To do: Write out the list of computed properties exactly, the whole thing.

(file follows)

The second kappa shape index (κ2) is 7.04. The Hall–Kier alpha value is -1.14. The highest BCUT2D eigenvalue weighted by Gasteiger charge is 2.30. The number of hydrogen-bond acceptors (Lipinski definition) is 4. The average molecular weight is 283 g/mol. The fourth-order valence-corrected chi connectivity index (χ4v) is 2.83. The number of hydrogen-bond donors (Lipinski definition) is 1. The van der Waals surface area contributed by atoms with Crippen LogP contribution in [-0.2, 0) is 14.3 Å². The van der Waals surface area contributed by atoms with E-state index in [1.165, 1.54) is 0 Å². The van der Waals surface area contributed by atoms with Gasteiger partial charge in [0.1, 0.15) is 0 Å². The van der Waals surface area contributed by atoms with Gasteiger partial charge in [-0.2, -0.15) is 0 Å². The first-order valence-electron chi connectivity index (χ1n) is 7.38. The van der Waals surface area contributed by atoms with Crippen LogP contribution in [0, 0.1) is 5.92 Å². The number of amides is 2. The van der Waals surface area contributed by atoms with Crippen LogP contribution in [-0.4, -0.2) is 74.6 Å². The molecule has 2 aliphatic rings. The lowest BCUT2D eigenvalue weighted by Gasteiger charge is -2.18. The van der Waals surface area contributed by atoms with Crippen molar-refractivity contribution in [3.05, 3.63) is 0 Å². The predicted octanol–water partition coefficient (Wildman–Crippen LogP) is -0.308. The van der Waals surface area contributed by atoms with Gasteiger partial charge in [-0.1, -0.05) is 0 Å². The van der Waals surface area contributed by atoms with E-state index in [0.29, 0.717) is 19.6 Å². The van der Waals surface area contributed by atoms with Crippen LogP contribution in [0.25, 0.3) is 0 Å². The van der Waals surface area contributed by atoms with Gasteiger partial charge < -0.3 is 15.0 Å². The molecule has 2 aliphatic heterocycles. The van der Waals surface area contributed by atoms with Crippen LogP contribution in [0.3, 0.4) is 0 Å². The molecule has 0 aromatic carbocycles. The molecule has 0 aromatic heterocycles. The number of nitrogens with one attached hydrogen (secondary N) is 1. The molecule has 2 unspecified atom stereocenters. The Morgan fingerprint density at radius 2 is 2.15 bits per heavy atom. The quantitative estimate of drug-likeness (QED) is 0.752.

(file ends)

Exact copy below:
The second kappa shape index (κ2) is 7.04. The Hall–Kier alpha value is -1.14. The highest BCUT2D eigenvalue weighted by Gasteiger charge is 2.30. The number of hydrogen-bond acceptors (Lipinski definition) is 4. The average molecular weight is 283 g/mol. The fourth-order valence-corrected chi connectivity index (χ4v) is 2.83. The number of hydrogen-bond donors (Lipinski definition) is 1. The van der Waals surface area contributed by atoms with Crippen LogP contribution in [-0.2, 0) is 14.3 Å². The van der Waals surface area contributed by atoms with E-state index in [1.165, 1.54) is 0 Å². The van der Waals surface area contributed by atoms with Gasteiger partial charge in [0.1, 0.15) is 0 Å². The van der Waals surface area contributed by atoms with Gasteiger partial charge in [-0.2, -0.15) is 0 Å². The first-order valence-electron chi connectivity index (χ1n) is 7.38. The van der Waals surface area contributed by atoms with Crippen LogP contribution in [0, 0.1) is 5.92 Å². The number of amides is 2. The van der Waals surface area contributed by atoms with Crippen LogP contribution in [-0.4, -0.2) is 74.6 Å². The molecule has 2 aliphatic rings. The lowest BCUT2D eigenvalue weighted by Gasteiger charge is -2.18. The van der Waals surface area contributed by atoms with Crippen molar-refractivity contribution in [3.05, 3.63) is 0 Å². The predicted octanol–water partition coefficient (Wildman–Crippen LogP) is -0.308. The van der Waals surface area contributed by atoms with Gasteiger partial charge in [-0.1, -0.05) is 0 Å². The van der Waals surface area contributed by atoms with E-state index in [0.29, 0.717) is 19.6 Å². The van der Waals surface area contributed by atoms with Crippen LogP contribution in [0.25, 0.3) is 0 Å². The van der Waals surface area contributed by atoms with Gasteiger partial charge < -0.3 is 15.0 Å². The molecule has 2 aliphatic heterocycles. The van der Waals surface area contributed by atoms with Crippen LogP contribution in [0.3, 0.4) is 0 Å². The molecule has 0 aromatic carbocycles. The molecule has 0 aromatic heterocycles. The number of nitrogens with one attached hydrogen (secondary N) is 1. The molecule has 2 unspecified atom stereocenters. The Morgan fingerprint density at radius 2 is 2.15 bits per heavy atom. The quantitative estimate of drug-likeness (QED) is 0.752.